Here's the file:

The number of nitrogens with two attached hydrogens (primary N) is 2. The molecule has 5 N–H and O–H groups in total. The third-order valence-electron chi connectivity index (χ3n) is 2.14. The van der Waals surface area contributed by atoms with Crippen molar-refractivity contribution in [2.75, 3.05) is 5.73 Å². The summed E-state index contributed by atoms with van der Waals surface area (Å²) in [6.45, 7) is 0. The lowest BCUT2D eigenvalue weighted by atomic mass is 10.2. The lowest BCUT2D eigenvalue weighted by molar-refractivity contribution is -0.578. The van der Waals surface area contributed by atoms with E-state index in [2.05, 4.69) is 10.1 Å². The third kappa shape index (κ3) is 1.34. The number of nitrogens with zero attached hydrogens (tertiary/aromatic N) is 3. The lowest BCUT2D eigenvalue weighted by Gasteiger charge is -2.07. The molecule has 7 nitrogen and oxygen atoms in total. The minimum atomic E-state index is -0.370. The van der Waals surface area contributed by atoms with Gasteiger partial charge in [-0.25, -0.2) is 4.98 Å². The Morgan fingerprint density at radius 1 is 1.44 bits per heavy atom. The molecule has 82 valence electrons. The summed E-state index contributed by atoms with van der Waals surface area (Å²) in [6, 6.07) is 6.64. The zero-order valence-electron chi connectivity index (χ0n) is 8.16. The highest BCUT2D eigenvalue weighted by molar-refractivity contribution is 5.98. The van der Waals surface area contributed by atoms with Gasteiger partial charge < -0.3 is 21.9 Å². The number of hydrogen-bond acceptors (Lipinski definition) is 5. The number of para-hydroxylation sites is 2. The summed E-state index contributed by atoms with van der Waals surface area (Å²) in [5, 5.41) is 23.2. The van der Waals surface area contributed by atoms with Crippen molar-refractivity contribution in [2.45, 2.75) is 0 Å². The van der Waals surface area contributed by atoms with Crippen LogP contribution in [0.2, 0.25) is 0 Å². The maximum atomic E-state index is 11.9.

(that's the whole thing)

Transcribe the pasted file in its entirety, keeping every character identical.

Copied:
The number of nitrogens with two attached hydrogens (primary N) is 2. The molecule has 5 N–H and O–H groups in total. The third-order valence-electron chi connectivity index (χ3n) is 2.14. The van der Waals surface area contributed by atoms with Crippen molar-refractivity contribution in [2.75, 3.05) is 5.73 Å². The summed E-state index contributed by atoms with van der Waals surface area (Å²) in [6.45, 7) is 0. The lowest BCUT2D eigenvalue weighted by atomic mass is 10.2. The lowest BCUT2D eigenvalue weighted by molar-refractivity contribution is -0.578. The van der Waals surface area contributed by atoms with E-state index in [2.05, 4.69) is 10.1 Å². The third kappa shape index (κ3) is 1.34. The number of nitrogens with zero attached hydrogens (tertiary/aromatic N) is 3. The lowest BCUT2D eigenvalue weighted by Gasteiger charge is -2.07. The molecule has 7 nitrogen and oxygen atoms in total. The minimum atomic E-state index is -0.370. The van der Waals surface area contributed by atoms with Gasteiger partial charge in [-0.25, -0.2) is 4.98 Å². The Morgan fingerprint density at radius 1 is 1.44 bits per heavy atom. The molecule has 82 valence electrons. The summed E-state index contributed by atoms with van der Waals surface area (Å²) in [6, 6.07) is 6.64. The zero-order valence-electron chi connectivity index (χ0n) is 8.16. The highest BCUT2D eigenvalue weighted by molar-refractivity contribution is 5.98. The van der Waals surface area contributed by atoms with Gasteiger partial charge < -0.3 is 21.9 Å². The number of hydrogen-bond acceptors (Lipinski definition) is 5. The number of para-hydroxylation sites is 2. The summed E-state index contributed by atoms with van der Waals surface area (Å²) in [5, 5.41) is 23.2. The van der Waals surface area contributed by atoms with Crippen molar-refractivity contribution in [2.45, 2.75) is 0 Å². The van der Waals surface area contributed by atoms with Crippen LogP contribution in [0.2, 0.25) is 0 Å². The maximum atomic E-state index is 11.9.